Just Over 1 Pound
With her mom just 23 weeks pregnant, Katelin was only 11 ? inches long at birth -- just a little longer than the length from the tip of the thumb to the tip of the pinky finger on her Dad's outstretched hand. Her tiny head measured only 20 centimeters (8 inches) around, far less than the average 35 centimeters (13 ? inches) circumference of a full-term newborn. Katelin's legs were so small that her parents could fit their wedding rings over her feet and slide them up to her thigh, and the diapers used for "normal" preemies had to be cut in half to fit her.
"Even with the advent of new life-saving techniques for such tiny infants, the odds for survival are still only about 15 percent or about one in seven for babies of this gestational age and size," says Dr Robert Jansen, chief of neonatology at St Peter's. Katelin left St Peter's weighing 4 pounds, 5 ounces and in good health 100 days following her birth. In fact, Katelin's trip home is fairly close to the actual time she was supposed to have been born on September 4 -- as is often the case with infants born prematurely.
"It's very rewarding for the staff as a whole -- the doctors and nurses -- to see a baby survive despite such huge odds against her and to go home in such good condition, and with parents who are so totally committed to her," says Dr Jansen.
Bed rest for mom; Chicken Pox for dad
On May 3, 1999, Kelly was admitted to St Peter's with a placental abruption -- a condition where the placenta is separating from the wall of the uterus. Placental abruption is often associated with bleeding and premature birth. To delay the onset of premature labor and dilation of the cervix, Kelly was placed on complete bed rest. This time she was tilted with her feet elevated higher than her head to take gravitational pressure off her cervix.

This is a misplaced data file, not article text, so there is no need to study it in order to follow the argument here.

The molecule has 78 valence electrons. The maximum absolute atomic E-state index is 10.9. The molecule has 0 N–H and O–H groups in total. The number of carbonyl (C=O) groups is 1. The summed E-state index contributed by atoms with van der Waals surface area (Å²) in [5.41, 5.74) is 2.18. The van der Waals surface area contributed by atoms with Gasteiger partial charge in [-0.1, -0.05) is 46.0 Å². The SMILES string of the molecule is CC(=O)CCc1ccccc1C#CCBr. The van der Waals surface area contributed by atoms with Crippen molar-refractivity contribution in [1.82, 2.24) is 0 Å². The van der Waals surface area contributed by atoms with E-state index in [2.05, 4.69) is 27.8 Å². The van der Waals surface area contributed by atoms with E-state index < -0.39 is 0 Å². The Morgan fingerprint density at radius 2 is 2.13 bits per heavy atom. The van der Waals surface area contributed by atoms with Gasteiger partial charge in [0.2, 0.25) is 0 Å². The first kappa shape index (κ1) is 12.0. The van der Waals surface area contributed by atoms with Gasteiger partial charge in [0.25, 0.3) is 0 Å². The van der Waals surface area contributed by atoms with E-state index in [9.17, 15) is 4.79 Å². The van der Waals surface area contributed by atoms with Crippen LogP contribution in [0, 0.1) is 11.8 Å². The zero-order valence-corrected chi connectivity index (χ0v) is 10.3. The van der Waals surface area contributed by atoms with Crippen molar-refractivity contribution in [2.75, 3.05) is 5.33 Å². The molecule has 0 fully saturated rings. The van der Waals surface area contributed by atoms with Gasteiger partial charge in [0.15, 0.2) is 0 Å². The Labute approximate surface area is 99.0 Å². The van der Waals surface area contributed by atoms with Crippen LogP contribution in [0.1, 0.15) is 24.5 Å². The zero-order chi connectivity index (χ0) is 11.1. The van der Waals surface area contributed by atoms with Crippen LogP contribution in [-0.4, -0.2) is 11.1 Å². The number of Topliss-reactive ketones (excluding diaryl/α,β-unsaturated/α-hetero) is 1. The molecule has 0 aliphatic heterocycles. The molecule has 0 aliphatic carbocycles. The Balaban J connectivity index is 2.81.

As if the couple hadn't been through enough, when Kelly was hospitalized she also had to go without Shawn. He had come down with chicken pox and was not allowed to visit the hospital until just three days before the birth.
On May 11, Katelin's arrival could not be delayed any longer. When Kelly went into labor at 5:15 am, the doctors broke her water at 6:45 am and little Katelin was born at 6:54 am.
Life-saving surfactant and constant sare
Immediately after Katelin was born, Dr Alan W. Geis administered synthetic surfactant. Surfactant, a substance that normally coats the alveoli in the lungs of adults and healthy infants, is usually missing in the lungs of severely premature infants. The lack of surfactant is a major cause of death from hyaline membrane disease or premature lung.
The development of synthetic surfactant in the last several years has revolutionized neonatal care and has made the survival of many preemies possible.
Katelin was also immediately placed on a ventilator and transferred to the Neonatal Intensive Care Unit (NICU) where her father, grandparents, the family's pastor and a team of physicians and nurse specialists were waiting. Once in St Peter's NICU, Katelin was monitored 24-hours-a-day. In addition to the constant care provided by the unit's physicians and nurses, her parents also kept almost constant vigil.
A series of surgeries
Katelin's daily struggle to survive was punctuated by three surgeries over a period of three months.
The first surgery was a heart procedure to repair a blood vessel that was not closing properly, allowing blood to flow unrestricted. The second procedure was eye surgery. The three-hour procedure was the most stressful for the Morans because Katelin was on a ventilator continuously for three days following the procedure. However, it was a procedure necessary to prevent the little girl's retinas from detaching from her eyes.
Her third surgery, a hernia procedure, was performed a few weeks later and a fourth operation removed a cataract that had formed on her left eye. Too little for a lens implant, she was fitted for a contact lens that is removed and cleaned weekly as well as a patch for her right eye.
The patch forces her left eye to work a little harder, thus improving its vision.